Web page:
Monday, October 23, 2017

Change Comes Gift-Wrapped

November 18, 2010 by  
Filed under Monthly Articles


Like a rubber band wrapped on a wrist, my relationship with my mother became even tighter when my father passed away. After 53 years of marriage, the loss meant changes weren’t an option for my mother.

My family felt the immediate impact of losing a beloved spouse and father. I packed my bag and stayed with her as she tackled planning the memorial service. Then my brothers and I spent time preparing my mother for life as a widow. Emotional, personal discussions took place about the coming changes. She divided my father’s personal items to my brothers, shared some of his treasures with friends, and sorted and passed on clothing. Although the experts suggest not making big decisions during the first year after the loss of a spouse, my mother and I approached the subject of living under the same roof.

We’ve always been close but we wondered if the same household would be too close.

Could we set parameters without wounding one another’s feelings? She was worried about cramping my lifestyle. I had anxiety about the possibility of her waiting at the door when I came home late. She worried I would feel the need to tip-toe in the mornings while she slept. I fretted I’d wake her when I headed to work.

Could I adjust to the physical presence of another person when I awoke every morning? Although I’m a morning person, I enjoy the solitude of stillness when I first get out of bed. I also enjoy alone time with God and reading books without noise in the background from a TV or radio. I do research on the net, sometimes for hours.

Would our idiosyncrasies bug each other? Those little things you find cute about someone often become annoying when repeated in close quarters. I put dirty dishes in the dishwasher immediately. She doesn’t like using the dishwasher. I like white space on the walls. She likes the art gallery look.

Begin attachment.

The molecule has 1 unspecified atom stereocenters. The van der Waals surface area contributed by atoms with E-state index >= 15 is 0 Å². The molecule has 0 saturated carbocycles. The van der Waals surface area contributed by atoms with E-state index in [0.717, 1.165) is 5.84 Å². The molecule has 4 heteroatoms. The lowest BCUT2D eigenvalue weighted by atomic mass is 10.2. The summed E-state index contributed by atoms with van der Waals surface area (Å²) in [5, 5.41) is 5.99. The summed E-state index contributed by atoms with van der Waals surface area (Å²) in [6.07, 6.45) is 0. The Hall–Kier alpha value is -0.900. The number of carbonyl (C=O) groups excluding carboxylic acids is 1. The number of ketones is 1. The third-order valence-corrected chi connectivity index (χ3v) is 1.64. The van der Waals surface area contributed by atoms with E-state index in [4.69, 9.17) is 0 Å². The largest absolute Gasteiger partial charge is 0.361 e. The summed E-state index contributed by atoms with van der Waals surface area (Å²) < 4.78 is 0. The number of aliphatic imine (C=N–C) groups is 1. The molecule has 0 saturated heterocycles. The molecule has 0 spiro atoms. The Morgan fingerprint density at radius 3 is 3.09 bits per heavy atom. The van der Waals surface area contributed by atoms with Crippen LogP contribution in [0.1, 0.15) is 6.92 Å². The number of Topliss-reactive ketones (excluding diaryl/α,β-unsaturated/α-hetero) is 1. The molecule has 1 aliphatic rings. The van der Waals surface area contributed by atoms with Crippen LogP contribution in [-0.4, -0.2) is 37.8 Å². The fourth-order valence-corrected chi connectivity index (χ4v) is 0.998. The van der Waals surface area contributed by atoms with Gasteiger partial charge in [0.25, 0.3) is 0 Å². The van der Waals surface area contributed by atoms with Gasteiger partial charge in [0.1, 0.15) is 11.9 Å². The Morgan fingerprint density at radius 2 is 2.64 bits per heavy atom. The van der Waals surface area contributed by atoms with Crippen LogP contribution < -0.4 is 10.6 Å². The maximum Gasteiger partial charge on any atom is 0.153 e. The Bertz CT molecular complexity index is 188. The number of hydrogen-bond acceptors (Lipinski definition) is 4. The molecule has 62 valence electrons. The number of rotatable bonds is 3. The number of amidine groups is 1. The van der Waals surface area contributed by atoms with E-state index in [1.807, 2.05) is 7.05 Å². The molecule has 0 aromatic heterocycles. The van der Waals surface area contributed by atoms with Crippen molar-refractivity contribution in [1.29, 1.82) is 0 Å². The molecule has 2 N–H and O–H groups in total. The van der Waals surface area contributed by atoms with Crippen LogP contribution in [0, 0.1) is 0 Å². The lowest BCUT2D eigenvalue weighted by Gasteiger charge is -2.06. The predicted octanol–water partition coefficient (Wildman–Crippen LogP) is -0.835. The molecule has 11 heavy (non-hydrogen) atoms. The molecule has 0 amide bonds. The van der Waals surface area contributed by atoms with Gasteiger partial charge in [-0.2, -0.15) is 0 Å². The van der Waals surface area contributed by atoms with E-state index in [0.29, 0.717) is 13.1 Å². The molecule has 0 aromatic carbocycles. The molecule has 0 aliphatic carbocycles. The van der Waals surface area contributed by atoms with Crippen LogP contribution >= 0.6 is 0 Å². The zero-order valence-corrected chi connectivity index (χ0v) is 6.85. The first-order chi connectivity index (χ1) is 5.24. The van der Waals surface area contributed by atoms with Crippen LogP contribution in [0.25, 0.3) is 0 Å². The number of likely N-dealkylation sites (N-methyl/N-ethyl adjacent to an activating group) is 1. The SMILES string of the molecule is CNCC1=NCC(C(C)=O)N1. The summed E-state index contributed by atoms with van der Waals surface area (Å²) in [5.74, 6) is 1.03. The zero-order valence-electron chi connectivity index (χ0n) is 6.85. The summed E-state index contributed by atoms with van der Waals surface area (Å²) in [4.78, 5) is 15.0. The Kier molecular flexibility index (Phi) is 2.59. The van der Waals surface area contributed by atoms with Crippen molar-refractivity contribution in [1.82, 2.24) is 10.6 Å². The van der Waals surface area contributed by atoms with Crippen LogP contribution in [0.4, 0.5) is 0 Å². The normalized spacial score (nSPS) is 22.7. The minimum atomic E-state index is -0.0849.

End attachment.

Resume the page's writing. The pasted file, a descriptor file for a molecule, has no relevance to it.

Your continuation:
We agreed on one thing without hesitation. Cleaning wasn’t a priority for either of us. We’d rather spend time creating memories.

We decided to take the plunge and reevaluate in six months. Because I’m a gypsy at heart and not attached to “things”, I sold most of my belongings. She weeded through household items, sold furniture, and narrowed down her kitchen goods. We sorted out duplicates and passed them on.

We considered the need for each of us to have our own bedroom, and more importantly, our own bathroom. No compromise in this area. Based on our needs, we chose a location and a move date. Within a month, we were roommates.

Before long I noticed the issues we twisted over during the initial weeks snapped away from our hearts and minds. Instead of an uncomfortable band, our relationship became a gift topped with a rainbow of fluffy bows.

Living beneath one roof brought an inordinate amount of laughter into our lives. We giggled when a measuring tape didn’t guarantee a picture hung straight. After the third try, we threw out the inch-by-inch preciseness of measuring, stuck a nail in the wall and hung the picture.

We laugh at each other’s “senior moments”. There are many. When’s the last time you laughed so hard your cheekbones hurt? It’s almost a daily occurrence with us and I’m grateful we didn’t miss the opportunities.

We’ve found even the simplest of things are better with two people. Cleaning house is less of a chore when you divide by two. Yes, we clean occasionally – when company is coming. But I hate to vacuum and she dislikes dusting. It works out well.